Lynne Twist, in her book The Soul of Money states, ‘The financial global break down back in 2008 dramatically exposed the danger of what she calls, 'the lie of scarcity; the mindset that tells us we can never have enough and drives us to strive above all and against all for more and more ......
She then goes on to highlight the magic of what is missing in our collective mindsets. She calls it the surprising truth of Sufficiency, and how this reconnects us to our inner resources – creativity, collaboration, commitment, courage. And when we bring these to our relationship with money, she says we generate authentic prosperity for ourselves and others
Here's the opening chapter that highlights the gifts of storytelling .. I want to leave you with this:
Conversation creates the context of life
‘We think we live in the world. We think we live in a set of circumstances, but we don't. We live in our conversation about the world and our conversation about the circumstances. When we’re in a conversation about fear and terror, about revenge and anger and retribution, jealousy and envy and comparison, then that is the world we inhabit. If we're in a conversation about possibility, a conversation about gratitude and appreciation for the things in front of us, then that's the world we inhabit. I used to think that the words we say simply represent our inner thoughts expressed. Experience has taught me that it is also true that the words we say create our thoughts and our experience, and even our world. The conversation we have with ourselves and with others- the thoughts that grip our attention- has enormous power over how we feel, what we experience, and how we see the world in that moment. Scarcity speaks in terms of never enough, emptiness, fear, mistrust, envy, greed, hoarding, competition, fragmentation, separateness, judgment, striving, entitlement, control, busy, survival, outer riches. In the conversation for scarcity we judge, compare, and criticize; we label winners and losers. We celebrate increasing quantity and excess. We center ourselves in yearning, expectation, and dissatisfaction. We define ourselves as better-than or worse-than. We let money define us, rather than defining ourselves in a deeper way and expressing that quality through our money.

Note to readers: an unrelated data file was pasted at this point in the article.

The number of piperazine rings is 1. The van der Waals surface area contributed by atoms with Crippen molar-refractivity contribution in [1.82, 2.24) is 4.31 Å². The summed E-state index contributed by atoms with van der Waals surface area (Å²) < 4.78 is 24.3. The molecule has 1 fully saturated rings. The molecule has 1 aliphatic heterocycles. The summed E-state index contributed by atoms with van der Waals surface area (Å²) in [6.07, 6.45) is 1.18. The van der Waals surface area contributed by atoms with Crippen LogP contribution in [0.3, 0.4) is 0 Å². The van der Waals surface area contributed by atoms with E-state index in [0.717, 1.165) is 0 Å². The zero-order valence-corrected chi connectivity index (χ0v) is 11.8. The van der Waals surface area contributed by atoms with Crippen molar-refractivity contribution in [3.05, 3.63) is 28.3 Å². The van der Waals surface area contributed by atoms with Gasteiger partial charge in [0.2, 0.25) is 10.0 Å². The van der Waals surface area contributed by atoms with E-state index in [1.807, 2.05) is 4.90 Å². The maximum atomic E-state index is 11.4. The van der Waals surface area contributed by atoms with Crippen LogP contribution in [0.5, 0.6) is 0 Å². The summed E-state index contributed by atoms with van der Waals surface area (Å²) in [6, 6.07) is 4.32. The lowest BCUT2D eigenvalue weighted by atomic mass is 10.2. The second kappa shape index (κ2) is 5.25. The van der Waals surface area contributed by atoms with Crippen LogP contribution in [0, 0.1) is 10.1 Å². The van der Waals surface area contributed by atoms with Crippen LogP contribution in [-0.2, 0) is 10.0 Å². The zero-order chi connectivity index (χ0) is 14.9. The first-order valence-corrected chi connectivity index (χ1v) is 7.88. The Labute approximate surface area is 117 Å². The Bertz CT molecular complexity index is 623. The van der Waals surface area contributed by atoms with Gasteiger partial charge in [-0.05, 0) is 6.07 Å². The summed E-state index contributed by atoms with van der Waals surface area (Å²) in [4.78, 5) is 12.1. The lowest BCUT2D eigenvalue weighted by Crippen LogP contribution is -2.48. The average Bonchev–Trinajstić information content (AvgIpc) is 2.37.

Sufficiency speaks in terms of gratitude, fulfillment, love, trust, respect, contributing, faith, compassion, integration, wholeness, commitment, acceptance, partnership, responsibility, resilience, and inner riches. In the conversation for sufficiency we acknowledge what is, appreciate its value, and envision how to make a difference with it. We recognize, affirm, and embrace. We celebrate quality over quantity. We center ourselves in integrity, possibility, and resourcefulness. We define our money with our energy and intention.’